Lisa Cooper met LaToya Ruby Frazier in 2015 at The Contemporary, a nomadic, Baltimore-based non-collecting museum that engages audiences through subject-oriented projects and educational programming. During that dialogue on creative approaches to improve society, the Liberian-born physician-researcher and the artist from Braddock, Pennsylvania, realized they were working on similar problems, using approaches informed by their unique professional and lived experiences. And Frazier became inspired by Cooper's observation that her photographic installations could be valuable to health professionals and public health researchers working to advance health equity.
One of the nation's leading researchers on health disparities and the creator of interventions that empower patients from socially marginalized groups to take more active roles in their care, Cooper saw in Frazier's photography (including a series centered on Frazier's own family) the health implications of economic distress and social inequities. Frazier captured in the series, for example, her community's failed plight to save their local hospital from closure in 2011.
"Her art gives voice to people from marginalized groups in society who experience poor health as a result of that marginalization," says Cooper, a Bloomberg Distinguished Professor at Johns Hopkins who founded and leads the Center for Health Equity. "And I've used my expertise and platform as a physician and public health scientist to shed light on those same kinds of issues."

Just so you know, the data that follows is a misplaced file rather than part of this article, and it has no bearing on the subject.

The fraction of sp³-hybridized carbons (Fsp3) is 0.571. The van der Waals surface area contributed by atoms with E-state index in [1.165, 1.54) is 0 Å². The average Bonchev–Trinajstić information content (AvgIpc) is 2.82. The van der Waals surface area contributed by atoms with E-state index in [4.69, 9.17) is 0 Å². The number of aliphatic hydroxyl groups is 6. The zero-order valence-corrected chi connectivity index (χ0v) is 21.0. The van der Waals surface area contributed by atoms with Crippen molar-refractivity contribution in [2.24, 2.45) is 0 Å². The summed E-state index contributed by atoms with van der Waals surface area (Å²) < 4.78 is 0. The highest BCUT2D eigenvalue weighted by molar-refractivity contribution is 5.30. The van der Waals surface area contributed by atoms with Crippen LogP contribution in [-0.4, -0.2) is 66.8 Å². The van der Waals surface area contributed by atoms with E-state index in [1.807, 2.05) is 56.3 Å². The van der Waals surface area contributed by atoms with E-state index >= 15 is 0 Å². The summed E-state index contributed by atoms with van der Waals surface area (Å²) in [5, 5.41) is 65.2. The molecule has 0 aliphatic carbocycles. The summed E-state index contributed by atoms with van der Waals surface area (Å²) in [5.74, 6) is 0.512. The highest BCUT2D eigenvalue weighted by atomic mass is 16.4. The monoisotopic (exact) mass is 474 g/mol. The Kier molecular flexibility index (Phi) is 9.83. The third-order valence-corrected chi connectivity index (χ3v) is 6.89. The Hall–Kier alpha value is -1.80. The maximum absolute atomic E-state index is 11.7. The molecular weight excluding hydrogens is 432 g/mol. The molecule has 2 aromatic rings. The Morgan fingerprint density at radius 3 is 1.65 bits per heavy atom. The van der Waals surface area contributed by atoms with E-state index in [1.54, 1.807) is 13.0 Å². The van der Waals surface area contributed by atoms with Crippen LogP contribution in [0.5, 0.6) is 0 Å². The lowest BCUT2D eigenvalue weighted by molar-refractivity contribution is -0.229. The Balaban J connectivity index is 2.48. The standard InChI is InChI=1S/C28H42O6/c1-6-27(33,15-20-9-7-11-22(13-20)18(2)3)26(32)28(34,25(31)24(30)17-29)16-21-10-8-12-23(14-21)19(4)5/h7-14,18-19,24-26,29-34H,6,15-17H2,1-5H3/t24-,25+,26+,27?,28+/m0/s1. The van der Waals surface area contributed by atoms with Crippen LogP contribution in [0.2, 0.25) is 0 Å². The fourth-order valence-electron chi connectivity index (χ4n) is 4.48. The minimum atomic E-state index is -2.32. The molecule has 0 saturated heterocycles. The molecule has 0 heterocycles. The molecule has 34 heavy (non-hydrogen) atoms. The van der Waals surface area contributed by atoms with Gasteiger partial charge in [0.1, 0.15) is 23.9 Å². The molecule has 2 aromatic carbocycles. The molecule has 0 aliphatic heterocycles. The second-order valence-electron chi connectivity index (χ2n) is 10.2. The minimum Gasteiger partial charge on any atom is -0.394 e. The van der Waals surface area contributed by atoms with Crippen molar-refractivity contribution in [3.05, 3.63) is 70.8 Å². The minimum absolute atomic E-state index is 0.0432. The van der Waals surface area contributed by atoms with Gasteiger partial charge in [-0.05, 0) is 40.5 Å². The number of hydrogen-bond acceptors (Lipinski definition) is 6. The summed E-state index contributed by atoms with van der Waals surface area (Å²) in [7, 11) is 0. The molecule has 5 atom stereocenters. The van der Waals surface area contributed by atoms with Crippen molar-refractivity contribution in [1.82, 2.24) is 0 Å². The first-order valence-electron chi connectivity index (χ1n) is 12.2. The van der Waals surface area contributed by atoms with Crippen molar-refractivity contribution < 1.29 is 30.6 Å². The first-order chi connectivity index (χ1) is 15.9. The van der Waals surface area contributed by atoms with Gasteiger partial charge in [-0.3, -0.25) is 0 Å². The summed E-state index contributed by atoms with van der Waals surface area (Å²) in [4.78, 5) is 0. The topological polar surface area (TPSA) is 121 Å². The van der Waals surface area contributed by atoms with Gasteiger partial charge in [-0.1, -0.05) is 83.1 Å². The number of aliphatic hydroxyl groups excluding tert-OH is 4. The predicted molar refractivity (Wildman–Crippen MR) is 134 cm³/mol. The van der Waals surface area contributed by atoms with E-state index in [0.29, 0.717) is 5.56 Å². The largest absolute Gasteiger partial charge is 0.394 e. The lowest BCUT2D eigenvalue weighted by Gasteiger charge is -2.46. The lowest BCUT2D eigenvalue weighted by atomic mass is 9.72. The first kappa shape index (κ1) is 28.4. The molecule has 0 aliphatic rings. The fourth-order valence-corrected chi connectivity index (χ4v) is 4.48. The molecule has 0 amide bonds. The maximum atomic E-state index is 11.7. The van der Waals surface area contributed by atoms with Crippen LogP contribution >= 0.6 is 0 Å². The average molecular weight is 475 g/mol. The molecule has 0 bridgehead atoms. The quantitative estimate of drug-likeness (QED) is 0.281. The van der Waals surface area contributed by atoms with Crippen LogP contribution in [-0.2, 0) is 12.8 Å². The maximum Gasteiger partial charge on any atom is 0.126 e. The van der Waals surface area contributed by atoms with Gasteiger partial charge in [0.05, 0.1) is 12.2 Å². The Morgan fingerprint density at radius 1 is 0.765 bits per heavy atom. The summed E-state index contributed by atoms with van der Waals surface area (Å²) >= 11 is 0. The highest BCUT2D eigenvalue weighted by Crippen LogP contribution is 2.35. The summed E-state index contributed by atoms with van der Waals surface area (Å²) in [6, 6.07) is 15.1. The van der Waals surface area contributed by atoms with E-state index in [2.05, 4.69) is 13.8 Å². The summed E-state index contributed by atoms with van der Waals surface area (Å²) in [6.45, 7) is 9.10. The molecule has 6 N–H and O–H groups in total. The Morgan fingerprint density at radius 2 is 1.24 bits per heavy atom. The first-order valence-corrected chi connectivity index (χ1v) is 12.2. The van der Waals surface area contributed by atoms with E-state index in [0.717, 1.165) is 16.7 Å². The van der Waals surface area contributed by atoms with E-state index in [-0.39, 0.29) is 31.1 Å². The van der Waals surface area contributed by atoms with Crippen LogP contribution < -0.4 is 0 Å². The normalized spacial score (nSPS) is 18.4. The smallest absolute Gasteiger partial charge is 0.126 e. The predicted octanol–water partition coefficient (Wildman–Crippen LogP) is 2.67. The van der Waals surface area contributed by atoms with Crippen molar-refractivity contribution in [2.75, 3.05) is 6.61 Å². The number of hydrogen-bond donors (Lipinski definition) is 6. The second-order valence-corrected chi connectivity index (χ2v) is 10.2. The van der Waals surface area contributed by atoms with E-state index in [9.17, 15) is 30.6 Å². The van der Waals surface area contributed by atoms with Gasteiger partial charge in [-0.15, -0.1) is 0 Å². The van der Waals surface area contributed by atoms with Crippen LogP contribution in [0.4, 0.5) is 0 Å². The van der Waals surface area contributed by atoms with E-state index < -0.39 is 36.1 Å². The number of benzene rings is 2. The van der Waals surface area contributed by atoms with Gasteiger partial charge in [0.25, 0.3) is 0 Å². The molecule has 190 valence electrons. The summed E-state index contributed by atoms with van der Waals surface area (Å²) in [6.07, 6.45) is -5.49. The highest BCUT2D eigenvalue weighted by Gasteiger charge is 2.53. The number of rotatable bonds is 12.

Cooper also noted the similarities between Frazier's artwork and "photovoice," a storytelling technique used by the public health field that places cameras in the hands of participants to document their daily lives.
Cooper and Frazier, both MacArthur Fellows, crossed paths over the years as Frazier continued highlighting communities on the brink: families suffering through the Flint, Michigan water crisis, auto production workers laid off in Lordstown, Ohio, former coal mine workers in Belgium. When Frazier's mother faced a health crisis, their relationship took a more personal turn as Cooper navigated the family toward one of her colleagues in Pittsburgh.
During the COVID-19 pandemic, the two friends found their first opportunity to work collaboratively. Cooper pointed Frazier's attention to an unsung group in Baltimore: the community health workers who were on the ground helping residents with critical resources and information about preventing the spread of coronavirus. "I didn't think their stories were getting told enough," Cooper says. "People seemed to understand the role of doctors and nurses in the pandemic, but not CHWs. They weren't heard, or seen as the heroes they are."
For Cooper and her colleagues, these workers—trained citizens who bridge the gap between health care systems and local communities—had become essential in gaining trust at the neighbor-to-neighbor level, especially when it came to increasing the uptake of life-saving vaccines when they became available in 2021.